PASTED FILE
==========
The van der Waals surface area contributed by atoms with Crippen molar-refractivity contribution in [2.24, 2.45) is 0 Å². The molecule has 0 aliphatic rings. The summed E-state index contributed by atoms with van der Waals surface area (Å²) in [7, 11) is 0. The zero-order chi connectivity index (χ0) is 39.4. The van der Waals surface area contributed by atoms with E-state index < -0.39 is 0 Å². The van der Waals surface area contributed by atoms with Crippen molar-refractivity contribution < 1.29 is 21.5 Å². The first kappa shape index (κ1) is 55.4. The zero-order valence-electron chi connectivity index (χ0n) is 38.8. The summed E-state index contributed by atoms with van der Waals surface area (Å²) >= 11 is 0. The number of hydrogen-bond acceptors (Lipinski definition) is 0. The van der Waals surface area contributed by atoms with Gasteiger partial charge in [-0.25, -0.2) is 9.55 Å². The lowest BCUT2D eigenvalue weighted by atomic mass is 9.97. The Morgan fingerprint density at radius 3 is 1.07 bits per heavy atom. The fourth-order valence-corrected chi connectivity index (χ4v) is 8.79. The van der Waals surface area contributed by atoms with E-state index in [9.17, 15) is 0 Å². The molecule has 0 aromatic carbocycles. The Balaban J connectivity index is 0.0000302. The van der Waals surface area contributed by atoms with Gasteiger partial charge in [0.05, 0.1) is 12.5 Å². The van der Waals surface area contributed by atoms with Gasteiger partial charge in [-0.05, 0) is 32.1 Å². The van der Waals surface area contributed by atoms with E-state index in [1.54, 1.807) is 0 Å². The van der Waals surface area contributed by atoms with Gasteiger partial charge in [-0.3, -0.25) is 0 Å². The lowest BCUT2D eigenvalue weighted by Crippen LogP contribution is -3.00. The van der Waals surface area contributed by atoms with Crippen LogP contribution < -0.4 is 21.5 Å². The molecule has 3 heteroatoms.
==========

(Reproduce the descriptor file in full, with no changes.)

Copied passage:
The van der Waals surface area contributed by atoms with Crippen molar-refractivity contribution in [2.24, 2.45) is 0 Å². The molecule has 0 aliphatic rings. The summed E-state index contributed by atoms with van der Waals surface area (Å²) in [7, 11) is 0. The zero-order chi connectivity index (χ0) is 39.4. The van der Waals surface area contributed by atoms with E-state index < -0.39 is 0 Å². The van der Waals surface area contributed by atoms with Crippen molar-refractivity contribution < 1.29 is 21.5 Å². The first kappa shape index (κ1) is 55.4. The zero-order valence-electron chi connectivity index (χ0n) is 38.8. The summed E-state index contributed by atoms with van der Waals surface area (Å²) >= 11 is 0. The number of hydrogen-bond acceptors (Lipinski definition) is 0. The van der Waals surface area contributed by atoms with Gasteiger partial charge in [-0.25, -0.2) is 9.55 Å². The lowest BCUT2D eigenvalue weighted by atomic mass is 9.97. The Morgan fingerprint density at radius 3 is 1.07 bits per heavy atom. The fourth-order valence-corrected chi connectivity index (χ4v) is 8.79. The van der Waals surface area contributed by atoms with E-state index in [9.17, 15) is 0 Å². The molecule has 0 aromatic carbocycles. The Balaban J connectivity index is 0.0000302. The van der Waals surface area contributed by atoms with Gasteiger partial charge in [0.05, 0.1) is 12.5 Å². The van der Waals surface area contributed by atoms with Gasteiger partial charge in [-0.05, 0) is 32.1 Å². The van der Waals surface area contributed by atoms with E-state index in [1.54, 1.807) is 0 Å². The van der Waals surface area contributed by atoms with Gasteiger partial charge in [-0.3, -0.25) is 0 Å². The lowest BCUT2D eigenvalue weighted by Crippen LogP contribution is -3.00. The van der Waals surface area contributed by atoms with Crippen LogP contribution < -0.4 is 21.5 Å². The molecule has 3 heteroatoms.